Following the approach in Rummel, Ewing engaged in a limited proportionality review. The court first explained the manner in which an appellate tribunal is to assess the gravity of an offense for purposes of an Eighth Amendment analysis. "In weighing the gravity of Ewing's offense, we must place on the scales not only his current felony, but also his long history of felony recidivism." (Ewing v. California, supra, 538 U.S. at p. 29.) In this regard, between 1984 and 1999, Ewing had been convicted of "numerous misdemeanor and felony offenses, served nine separate terms [in either jail or prison], and committed most of his crimes while on probation or parole." (Id. at p. 30.)

Ewing then, in conducting a limited proportionality review, considered the gravity of the offense in light of the legislative objective behind the Three Strikes law and the severity of the punishment imposed. "To be sure, Ewing's sentence is a long one. But it reflects a rational legislative judgment, entitled to deference, that offenders who have committed serious or violent felonies and who continue to commit felonies must be incapacitated. The State of California 'was entitled to place upon [Ewing] the onus of one who is simply unable to bring his conduct within the social norms prescribed by the criminal law of the State.' [Citation.] Ewing's is not 'the rare case in which a threshold comparison of the crime committed and the sentence imposed leads to an inference of gross disproportionality.' [Citation.]" (Id. at p. 30.)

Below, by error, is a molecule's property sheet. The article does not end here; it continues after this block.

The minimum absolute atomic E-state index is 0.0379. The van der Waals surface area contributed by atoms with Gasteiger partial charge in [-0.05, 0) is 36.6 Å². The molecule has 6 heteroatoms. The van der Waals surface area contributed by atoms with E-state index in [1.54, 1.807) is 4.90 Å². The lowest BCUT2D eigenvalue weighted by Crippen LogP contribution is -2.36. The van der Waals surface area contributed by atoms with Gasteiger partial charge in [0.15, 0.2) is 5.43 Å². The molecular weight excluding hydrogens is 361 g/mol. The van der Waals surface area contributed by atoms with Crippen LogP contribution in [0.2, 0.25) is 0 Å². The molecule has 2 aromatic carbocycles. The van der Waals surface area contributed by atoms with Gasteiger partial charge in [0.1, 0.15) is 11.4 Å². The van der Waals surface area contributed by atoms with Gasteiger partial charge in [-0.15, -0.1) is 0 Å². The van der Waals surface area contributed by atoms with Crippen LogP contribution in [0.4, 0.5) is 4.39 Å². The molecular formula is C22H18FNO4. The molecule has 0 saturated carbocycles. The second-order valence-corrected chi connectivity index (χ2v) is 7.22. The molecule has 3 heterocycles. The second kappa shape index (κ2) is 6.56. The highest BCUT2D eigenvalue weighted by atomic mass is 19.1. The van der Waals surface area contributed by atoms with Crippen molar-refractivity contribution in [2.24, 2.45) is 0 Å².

B. Application of Eighth Amendment Principles to Petitioner's Case

1. Petitioner's Criminal History

In 1978, petitioner was sentenced to 15 years in state prison for burglary committed in Florida. He was discharged from a Florida prison on June 17, 1986 and, at some point thereafter, moved to California. In January 1988, he committed voluntary manslaughter. Five months later, he committed rape in concert and two robberies. For his 1988 offenses, he was sentenced to 20 years in state prison.

He was released from state prison in 1998 but returned to prison on three separate occasions for parole violations before he ultimately committed the instant offense in 2001. The nature of the parole violations included positive narcotics tests for cocaine, PCP, and methamphetamine as well as absconding from parole and traveling to Florida without permission.

The facts underlying petitioner's manslaughter, rape, and robbery convictions bear mentioning as they are particularly callous. The manslaughter case arose out of a dispute between petitioner's roommate and a woman. Petitioner's roommate believed the woman had stolen some of the roommate's cocaine. The roommate struggled with the woman and called out to petitioner to lend assistance. Petitioner held the woman down as his roommate attempted to examine the woman's rectum and vagina for the missing cocaine. During the struggle, the woman was choked and fell unconscious. The two men tied an electrical cord around her hands, feet, and neck. Petitioner and his roommate went to sleep and, when they awoke, realized the woman was dead. Because she had defecated, they bathed her. The men cut the woman's fingernails in an attempt to destroy evidence under her fingernails (i.e., human skin) indicating she had scratched petitioner's roommate. After doing so, they moved the woman to an inoperable freezer where her body was stored.